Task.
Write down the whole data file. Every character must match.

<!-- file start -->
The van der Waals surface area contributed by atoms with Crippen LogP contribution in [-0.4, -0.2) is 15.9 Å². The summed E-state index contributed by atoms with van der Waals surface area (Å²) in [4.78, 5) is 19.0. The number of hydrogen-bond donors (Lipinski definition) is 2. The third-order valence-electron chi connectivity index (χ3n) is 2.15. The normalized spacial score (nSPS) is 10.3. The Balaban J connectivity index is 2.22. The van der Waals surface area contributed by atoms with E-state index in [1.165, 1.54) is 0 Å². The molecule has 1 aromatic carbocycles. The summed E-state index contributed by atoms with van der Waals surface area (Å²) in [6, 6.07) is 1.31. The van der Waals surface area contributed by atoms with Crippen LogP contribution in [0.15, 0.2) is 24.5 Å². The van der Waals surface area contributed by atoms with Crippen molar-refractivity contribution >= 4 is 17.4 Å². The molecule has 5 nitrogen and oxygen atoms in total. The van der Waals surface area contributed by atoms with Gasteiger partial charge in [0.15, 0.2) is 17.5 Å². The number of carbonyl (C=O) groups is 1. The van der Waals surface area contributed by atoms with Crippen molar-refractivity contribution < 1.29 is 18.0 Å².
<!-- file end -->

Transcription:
The van der Waals surface area contributed by atoms with Crippen LogP contribution in [-0.4, -0.2) is 15.9 Å². The summed E-state index contributed by atoms with van der Waals surface area (Å²) in [4.78, 5) is 19.0. The number of hydrogen-bond donors (Lipinski definition) is 2. The third-order valence-electron chi connectivity index (χ3n) is 2.15. The normalized spacial score (nSPS) is 10.3. The Balaban J connectivity index is 2.22. The van der Waals surface area contributed by atoms with E-state index in [1.165, 1.54) is 0 Å². The molecule has 1 aromatic carbocycles. The summed E-state index contributed by atoms with van der Waals surface area (Å²) in [6, 6.07) is 1.31. The van der Waals surface area contributed by atoms with Crippen LogP contribution in [0.15, 0.2) is 24.5 Å². The van der Waals surface area contributed by atoms with Crippen molar-refractivity contribution >= 4 is 17.4 Å². The molecule has 5 nitrogen and oxygen atoms in total. The van der Waals surface area contributed by atoms with Gasteiger partial charge in [0.15, 0.2) is 17.5 Å². The number of carbonyl (C=O) groups is 1. The van der Waals surface area contributed by atoms with Crippen molar-refractivity contribution < 1.29 is 18.0 Å².